Privacy: A Very Short Introduction [NOOK Book]

Overview


It is widely recognized that our privacy is under threat. Electronic surveillance, biometrics, CCTV, ID cards, RFID codes, online security, encryption, the interception of email, the monitoring of employees--all raise fundamental questions about privacy. Legal expert Raymond Wacks here provides a compact introduction to this complex and controversial concept. He explores the tension between free speech and privacy which is often tested by paparazzi, with their intrusive journalism and sensational disclosures of ...
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Privacy: A Very Short Introduction

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Overview


It is widely recognized that our privacy is under threat. Electronic surveillance, biometrics, CCTV, ID cards, RFID codes, online security, encryption, the interception of email, the monitoring of employees--all raise fundamental questions about privacy. Legal expert Raymond Wacks here provides a compact introduction to this complex and controversial concept. He explores the tension between free speech and privacy which is often tested by paparazzi, with their intrusive journalism and sensational disclosures of the private lives of celebrities. He also looks at laws in many nations that regulate the collection and use of personal information, whether highly sensitive--medical and financial information--or commonplace transactions and details about us. The protection of personal data represents a classic instance of the law's struggle to keep abreast with technology, as the "information revolution" has spawned problems that test the ability of the law to provide adequate protection against abuse. The book concludes that, while under attack from many quarters, privacy remains an essential human right, recognized as such by many international organizations.
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Product Details

  • ISBN-13: 9780191609626
  • Publisher: OUP Oxford
  • Publication date: 1/21/2010
  • Series: Very Short Introductions
  • Sold by: Barnes & Noble
  • Format: eBook
  • File size: 3 MB

Meet the Author

Raymond Wacks is Emeritus Professor of Law and Legal Theory at the University of Hong Kong.

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Table of Contents

1. The assault
2. An enduring value
3. A legal right
4. Privacy and free speech
5. Data protection
6. The death of privacy?
Further reading

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Customer Reviews

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Sort by: Showing all of 2 Customer Reviews
  • Anonymous

    Posted July 10, 2013

    Bloodclaw

    Leaves

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  • Posted October 14, 2011

    more from this reviewer

    Leaving (almost) nothing out

    Privacy has increasingly been considered one of the major individual rights. And yet, until recently the right to privacy has not been explicitly defined in almost any legal framework. In the common law jurisdictions the right to privacy has largely been slipped into the law through some high-profile legal cases, of which the most famous instance has been the "Roe v. Wade" case in the United States. This case granted the legal right to abortion by inferring a right to privacy, which for a century had been deemed to stem from "emanations of a penumbra" of the constitution. The right to privacy has been more systematically imbued into the laws of civil law jurisdictions, most notably in recent years the legal system of the European Union. All these examples hopefully illustrate the fact that privacy is not such an easy and straightforward topic as it may at first seem, and this book does a superb job of guiding the reader through many legal and cultural complexities of this intriguing subject.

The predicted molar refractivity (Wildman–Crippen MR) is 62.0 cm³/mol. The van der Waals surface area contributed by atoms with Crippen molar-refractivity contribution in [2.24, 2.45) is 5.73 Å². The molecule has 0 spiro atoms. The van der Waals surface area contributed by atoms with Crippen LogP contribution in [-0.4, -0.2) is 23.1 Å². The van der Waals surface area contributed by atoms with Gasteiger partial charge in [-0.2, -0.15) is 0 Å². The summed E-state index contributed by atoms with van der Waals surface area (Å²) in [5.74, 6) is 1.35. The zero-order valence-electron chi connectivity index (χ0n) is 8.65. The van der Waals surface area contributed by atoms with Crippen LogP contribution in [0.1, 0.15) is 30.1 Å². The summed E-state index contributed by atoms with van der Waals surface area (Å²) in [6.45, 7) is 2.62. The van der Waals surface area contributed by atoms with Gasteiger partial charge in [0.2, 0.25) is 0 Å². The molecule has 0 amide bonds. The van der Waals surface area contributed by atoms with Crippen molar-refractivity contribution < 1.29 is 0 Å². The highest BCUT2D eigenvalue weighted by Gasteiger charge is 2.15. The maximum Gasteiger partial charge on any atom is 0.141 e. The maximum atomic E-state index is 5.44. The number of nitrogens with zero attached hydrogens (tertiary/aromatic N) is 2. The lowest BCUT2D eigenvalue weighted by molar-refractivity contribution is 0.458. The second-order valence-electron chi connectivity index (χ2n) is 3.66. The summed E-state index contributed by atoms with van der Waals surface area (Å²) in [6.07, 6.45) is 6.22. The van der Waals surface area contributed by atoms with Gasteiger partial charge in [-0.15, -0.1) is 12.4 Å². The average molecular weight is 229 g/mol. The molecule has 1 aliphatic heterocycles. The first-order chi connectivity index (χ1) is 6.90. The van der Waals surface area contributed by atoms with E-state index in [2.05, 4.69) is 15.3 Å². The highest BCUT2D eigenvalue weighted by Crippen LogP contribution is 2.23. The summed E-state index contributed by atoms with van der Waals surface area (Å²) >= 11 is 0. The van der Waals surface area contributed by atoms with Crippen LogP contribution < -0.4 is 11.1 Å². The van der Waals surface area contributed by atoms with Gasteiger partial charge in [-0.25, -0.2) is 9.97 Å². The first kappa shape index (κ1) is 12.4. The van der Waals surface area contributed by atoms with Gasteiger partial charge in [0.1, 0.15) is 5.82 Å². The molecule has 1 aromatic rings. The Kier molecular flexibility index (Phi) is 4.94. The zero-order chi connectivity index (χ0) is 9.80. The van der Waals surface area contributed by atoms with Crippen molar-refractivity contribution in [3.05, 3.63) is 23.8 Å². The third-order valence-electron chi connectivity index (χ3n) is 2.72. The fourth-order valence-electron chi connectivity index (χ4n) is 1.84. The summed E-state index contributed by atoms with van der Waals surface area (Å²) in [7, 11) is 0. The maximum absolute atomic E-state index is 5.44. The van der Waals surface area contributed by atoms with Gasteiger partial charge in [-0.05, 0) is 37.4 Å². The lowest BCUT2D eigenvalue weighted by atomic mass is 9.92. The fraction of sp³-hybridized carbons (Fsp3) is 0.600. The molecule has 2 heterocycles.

The book is very good at contrasting different attitude towards privacy in the United States and Europe. However, there is much less attention that is paid to the privacy standard and norms in the rest of the World. The book also deals with the tension that is present between our ideals of privacy and free speech. In particular, it is not always easy to discern when the right to voice one's opinions and broadcast facts about others infringes on the expectation of privacy that we have about our personal lives. This becomes a serious issue for individuals who become public figures: does the fact that they are public figures somehow voids many of their privacy rights? One just needs to remember the tragic death of Princess Diana to realize that these are not just academic debates, but can have potentially deadly real-life consequences.

    Another big issue that this book covers is the challenges that are posed to privacy due to new communication technologies, and Internet in particular. On the surface it seems that Internet is a perfect heaven for people who want to explore new ideas, activities or communications. In the words of an old New Yorker cartoon, online no one knows that you are a dog. However, with the increased interconnectivity there is also an increased danger of various websites and companies gathering your personal information and using it later on for whatever purpose they deem fit. In many respects online websites know more about their users than even the most intrusive police states in the past. This book deals with all those new online privacy concerns, and how various jurisdictions and companies are dealing with them.

    Overall, this is an interesting and well-balanced book that provides the reader with a history of thinking on the subject of privacy, as well as with some modern and practical considerations. It is a good starting point for anyone who is interested in exploring this subject.

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